Groupon is being investigated by the Financial Industry Regulatory Authority after the company’s stock made a sharp, upward turn Monday, before earnings beating expectations were delivered at the close of business that same day.
Finra, which watches for oddities within the market, was tipped off to strange Groupon activity when the company’s stock soared 18.5 percent with no real cause, according to the Wall Street Journal‘s sources. This is a big spike for the company, and came shortly before it released a favorable earnings report to investors that evening. Sixteen million shares were bought and sold, when only four million have been traded within the last month.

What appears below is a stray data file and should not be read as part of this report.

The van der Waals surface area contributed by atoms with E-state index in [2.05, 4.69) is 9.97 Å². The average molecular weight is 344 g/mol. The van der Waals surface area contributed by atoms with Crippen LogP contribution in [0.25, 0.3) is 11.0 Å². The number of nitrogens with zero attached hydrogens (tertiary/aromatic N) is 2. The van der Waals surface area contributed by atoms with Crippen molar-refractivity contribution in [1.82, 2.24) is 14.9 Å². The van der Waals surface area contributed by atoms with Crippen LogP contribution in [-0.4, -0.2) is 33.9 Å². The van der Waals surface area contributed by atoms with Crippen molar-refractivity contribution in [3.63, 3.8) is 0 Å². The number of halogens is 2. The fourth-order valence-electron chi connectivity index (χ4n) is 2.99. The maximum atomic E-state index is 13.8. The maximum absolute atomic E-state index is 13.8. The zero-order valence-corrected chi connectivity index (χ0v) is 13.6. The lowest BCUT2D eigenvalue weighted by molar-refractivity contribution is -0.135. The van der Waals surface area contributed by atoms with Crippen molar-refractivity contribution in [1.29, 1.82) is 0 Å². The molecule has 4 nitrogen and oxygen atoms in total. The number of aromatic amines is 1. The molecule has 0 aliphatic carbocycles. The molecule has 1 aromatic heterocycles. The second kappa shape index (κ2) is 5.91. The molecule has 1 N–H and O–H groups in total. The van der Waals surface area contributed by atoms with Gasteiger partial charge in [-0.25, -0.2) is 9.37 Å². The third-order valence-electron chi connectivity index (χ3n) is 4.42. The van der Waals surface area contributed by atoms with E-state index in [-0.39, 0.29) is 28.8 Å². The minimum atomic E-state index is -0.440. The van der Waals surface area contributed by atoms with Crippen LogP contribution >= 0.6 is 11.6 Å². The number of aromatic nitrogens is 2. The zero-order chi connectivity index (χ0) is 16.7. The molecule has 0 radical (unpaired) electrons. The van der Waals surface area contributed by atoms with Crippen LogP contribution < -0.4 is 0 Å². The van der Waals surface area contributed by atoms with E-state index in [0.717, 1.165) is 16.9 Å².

Given the earnings report, which put Groupon at $559.3 million in revenue, and which beat analyst expectations by 29.3 million, it sounds like information was somehow leaked. The Journal reports that Finra is considering handing the investigation over the Securities and Exchange Commission.
Groupon has been involved in a number of other snafus during its road to and eventual IPO. The company’s Executive Chairman Eric Lefkofsky reportedly broke its quiet period saying the company was going to be “wildly profitable.” Later, Groupon’s chief executive Andrew Mason was investigated regarding an e-mail he sent to employees prior to the IPO, which was cause for quiet-period-concern. The company was also influenced to revise a weird accounting metric in its IPO filing that showed operating costs without including marketing costs. After its fourth quarters 2011 earnings report, Groupon also had to readjust its earnings to reflect less revenue that it had originally reported.